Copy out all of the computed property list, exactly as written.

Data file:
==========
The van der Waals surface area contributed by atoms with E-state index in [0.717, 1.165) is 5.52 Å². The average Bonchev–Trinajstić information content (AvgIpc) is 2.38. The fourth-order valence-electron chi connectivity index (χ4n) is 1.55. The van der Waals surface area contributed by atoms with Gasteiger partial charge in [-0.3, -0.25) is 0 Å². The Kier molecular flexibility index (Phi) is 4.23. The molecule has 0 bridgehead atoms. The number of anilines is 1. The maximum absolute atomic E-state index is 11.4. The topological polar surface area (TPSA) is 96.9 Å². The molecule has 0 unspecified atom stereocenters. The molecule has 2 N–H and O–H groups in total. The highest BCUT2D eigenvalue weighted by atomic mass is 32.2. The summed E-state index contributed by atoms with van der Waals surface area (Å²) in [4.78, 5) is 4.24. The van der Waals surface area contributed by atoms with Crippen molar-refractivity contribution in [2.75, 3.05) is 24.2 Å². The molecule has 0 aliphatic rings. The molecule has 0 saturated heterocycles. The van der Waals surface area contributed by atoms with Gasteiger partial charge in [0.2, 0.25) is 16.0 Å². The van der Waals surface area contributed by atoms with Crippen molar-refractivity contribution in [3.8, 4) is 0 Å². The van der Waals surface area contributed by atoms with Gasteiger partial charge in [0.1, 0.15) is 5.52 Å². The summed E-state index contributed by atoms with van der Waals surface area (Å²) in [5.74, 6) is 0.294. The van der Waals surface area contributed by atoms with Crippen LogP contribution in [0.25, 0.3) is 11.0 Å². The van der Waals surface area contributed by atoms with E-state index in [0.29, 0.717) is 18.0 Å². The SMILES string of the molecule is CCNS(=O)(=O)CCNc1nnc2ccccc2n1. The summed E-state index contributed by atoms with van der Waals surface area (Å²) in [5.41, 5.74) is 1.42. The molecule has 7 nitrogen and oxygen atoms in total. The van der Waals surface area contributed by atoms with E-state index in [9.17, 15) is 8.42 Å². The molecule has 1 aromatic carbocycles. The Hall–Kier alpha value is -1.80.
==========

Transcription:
The van der Waals surface area contributed by atoms with E-state index in [0.717, 1.165) is 5.52 Å². The average Bonchev–Trinajstić information content (AvgIpc) is 2.38. The fourth-order valence-electron chi connectivity index (χ4n) is 1.55. The van der Waals surface area contributed by atoms with Gasteiger partial charge in [-0.3, -0.25) is 0 Å². The Kier molecular flexibility index (Phi) is 4.23. The molecule has 0 bridgehead atoms. The number of anilines is 1. The maximum absolute atomic E-state index is 11.4. The topological polar surface area (TPSA) is 96.9 Å². The molecule has 0 unspecified atom stereocenters. The molecule has 2 N–H and O–H groups in total. The highest BCUT2D eigenvalue weighted by atomic mass is 32.2. The summed E-state index contributed by atoms with van der Waals surface area (Å²) in [4.78, 5) is 4.24. The van der Waals surface area contributed by atoms with Crippen molar-refractivity contribution in [2.75, 3.05) is 24.2 Å². The molecule has 0 aliphatic rings. The molecule has 0 saturated heterocycles. The van der Waals surface area contributed by atoms with Gasteiger partial charge in [0.2, 0.25) is 16.0 Å². The van der Waals surface area contributed by atoms with Crippen molar-refractivity contribution in [3.8, 4) is 0 Å². The van der Waals surface area contributed by atoms with Gasteiger partial charge in [0.1, 0.15) is 5.52 Å². The summed E-state index contributed by atoms with van der Waals surface area (Å²) in [5.74, 6) is 0.294. The van der Waals surface area contributed by atoms with Crippen LogP contribution in [0.25, 0.3) is 11.0 Å². The van der Waals surface area contributed by atoms with E-state index in [0.29, 0.717) is 18.0 Å². The SMILES string of the molecule is CCNS(=O)(=O)CCNc1nnc2ccccc2n1. The summed E-state index contributed by atoms with van der Waals surface area (Å²) in [5.41, 5.74) is 1.42. The molecule has 7 nitrogen and oxygen atoms in total. The van der Waals surface area contributed by atoms with E-state index in [9.17, 15) is 8.42 Å². The molecule has 1 aromatic carbocycles. The Hall–Kier alpha value is -1.80.